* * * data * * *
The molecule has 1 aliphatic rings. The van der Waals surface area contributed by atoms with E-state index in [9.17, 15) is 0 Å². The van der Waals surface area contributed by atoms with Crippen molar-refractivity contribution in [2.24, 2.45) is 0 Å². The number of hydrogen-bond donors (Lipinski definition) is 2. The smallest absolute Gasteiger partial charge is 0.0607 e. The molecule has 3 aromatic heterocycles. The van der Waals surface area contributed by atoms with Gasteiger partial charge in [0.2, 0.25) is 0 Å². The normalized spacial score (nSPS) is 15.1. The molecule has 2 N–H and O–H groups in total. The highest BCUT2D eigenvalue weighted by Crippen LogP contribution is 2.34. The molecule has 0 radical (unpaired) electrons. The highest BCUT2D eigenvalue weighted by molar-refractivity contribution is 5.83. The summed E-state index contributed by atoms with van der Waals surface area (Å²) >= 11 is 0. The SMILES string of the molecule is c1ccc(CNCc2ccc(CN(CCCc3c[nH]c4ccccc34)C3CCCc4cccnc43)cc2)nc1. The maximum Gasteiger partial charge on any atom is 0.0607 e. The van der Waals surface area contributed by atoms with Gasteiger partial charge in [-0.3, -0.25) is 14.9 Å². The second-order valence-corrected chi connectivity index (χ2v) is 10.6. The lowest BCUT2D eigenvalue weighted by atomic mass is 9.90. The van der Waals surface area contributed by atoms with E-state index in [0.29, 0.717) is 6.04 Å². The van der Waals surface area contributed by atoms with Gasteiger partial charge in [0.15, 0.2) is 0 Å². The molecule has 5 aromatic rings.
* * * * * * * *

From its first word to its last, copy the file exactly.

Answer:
The molecule has 1 aliphatic rings. The van der Waals surface area contributed by atoms with E-state index in [9.17, 15) is 0 Å². The van der Waals surface area contributed by atoms with Crippen molar-refractivity contribution in [2.24, 2.45) is 0 Å². The number of hydrogen-bond donors (Lipinski definition) is 2. The smallest absolute Gasteiger partial charge is 0.0607 e. The molecule has 3 aromatic heterocycles. The van der Waals surface area contributed by atoms with Gasteiger partial charge in [0.2, 0.25) is 0 Å². The normalized spacial score (nSPS) is 15.1. The molecule has 2 N–H and O–H groups in total. The highest BCUT2D eigenvalue weighted by Crippen LogP contribution is 2.34. The molecule has 0 radical (unpaired) electrons. The highest BCUT2D eigenvalue weighted by molar-refractivity contribution is 5.83. The summed E-state index contributed by atoms with van der Waals surface area (Å²) >= 11 is 0. The SMILES string of the molecule is c1ccc(CNCc2ccc(CN(CCCc3c[nH]c4ccccc34)C3CCCc4cccnc43)cc2)nc1. The maximum Gasteiger partial charge on any atom is 0.0607 e. The van der Waals surface area contributed by atoms with Gasteiger partial charge in [-0.3, -0.25) is 14.9 Å². The second-order valence-corrected chi connectivity index (χ2v) is 10.6. The lowest BCUT2D eigenvalue weighted by atomic mass is 9.90. The van der Waals surface area contributed by atoms with E-state index in [0.29, 0.717) is 6.04 Å². The van der Waals surface area contributed by atoms with Gasteiger partial charge in [0.15, 0.2) is 0 Å². The molecule has 5 aromatic rings.